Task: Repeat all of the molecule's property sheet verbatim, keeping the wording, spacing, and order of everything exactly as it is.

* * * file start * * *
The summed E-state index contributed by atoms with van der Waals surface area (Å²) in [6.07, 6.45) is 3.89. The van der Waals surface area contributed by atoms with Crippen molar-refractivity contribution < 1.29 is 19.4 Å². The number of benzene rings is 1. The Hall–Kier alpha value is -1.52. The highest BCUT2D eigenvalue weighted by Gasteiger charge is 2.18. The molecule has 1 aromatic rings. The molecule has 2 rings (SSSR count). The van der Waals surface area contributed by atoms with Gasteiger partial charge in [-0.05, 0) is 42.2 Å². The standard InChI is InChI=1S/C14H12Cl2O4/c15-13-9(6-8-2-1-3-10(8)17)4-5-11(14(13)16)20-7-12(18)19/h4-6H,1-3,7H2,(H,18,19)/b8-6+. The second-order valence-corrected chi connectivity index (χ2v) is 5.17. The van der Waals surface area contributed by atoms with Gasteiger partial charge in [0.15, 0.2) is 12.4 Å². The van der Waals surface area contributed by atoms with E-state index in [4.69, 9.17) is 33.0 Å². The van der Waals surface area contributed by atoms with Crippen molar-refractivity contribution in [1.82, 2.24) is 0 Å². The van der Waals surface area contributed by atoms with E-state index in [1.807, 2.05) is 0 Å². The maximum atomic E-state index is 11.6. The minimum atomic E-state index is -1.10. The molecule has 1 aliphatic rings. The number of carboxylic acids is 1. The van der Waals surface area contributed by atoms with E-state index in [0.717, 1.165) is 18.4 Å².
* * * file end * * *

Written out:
The summed E-state index contributed by atoms with van der Waals surface area (Å²) in [6.07, 6.45) is 3.89. The van der Waals surface area contributed by atoms with Crippen molar-refractivity contribution < 1.29 is 19.4 Å². The number of benzene rings is 1. The Hall–Kier alpha value is -1.52. The highest BCUT2D eigenvalue weighted by Gasteiger charge is 2.18. The molecule has 1 aromatic rings. The molecule has 2 rings (SSSR count). The van der Waals surface area contributed by atoms with Gasteiger partial charge in [-0.05, 0) is 42.2 Å². The standard InChI is InChI=1S/C14H12Cl2O4/c15-13-9(6-8-2-1-3-10(8)17)4-5-11(14(13)16)20-7-12(18)19/h4-6H,1-3,7H2,(H,18,19)/b8-6+. The second-order valence-corrected chi connectivity index (χ2v) is 5.17. The van der Waals surface area contributed by atoms with Gasteiger partial charge in [0.15, 0.2) is 12.4 Å². The van der Waals surface area contributed by atoms with E-state index in [4.69, 9.17) is 33.0 Å². The van der Waals surface area contributed by atoms with Crippen molar-refractivity contribution in [1.82, 2.24) is 0 Å². The van der Waals surface area contributed by atoms with E-state index in [1.807, 2.05) is 0 Å². The maximum atomic E-state index is 11.6. The minimum atomic E-state index is -1.10. The molecule has 1 aliphatic rings. The number of carboxylic acids is 1. The van der Waals surface area contributed by atoms with E-state index in [0.717, 1.165) is 18.4 Å².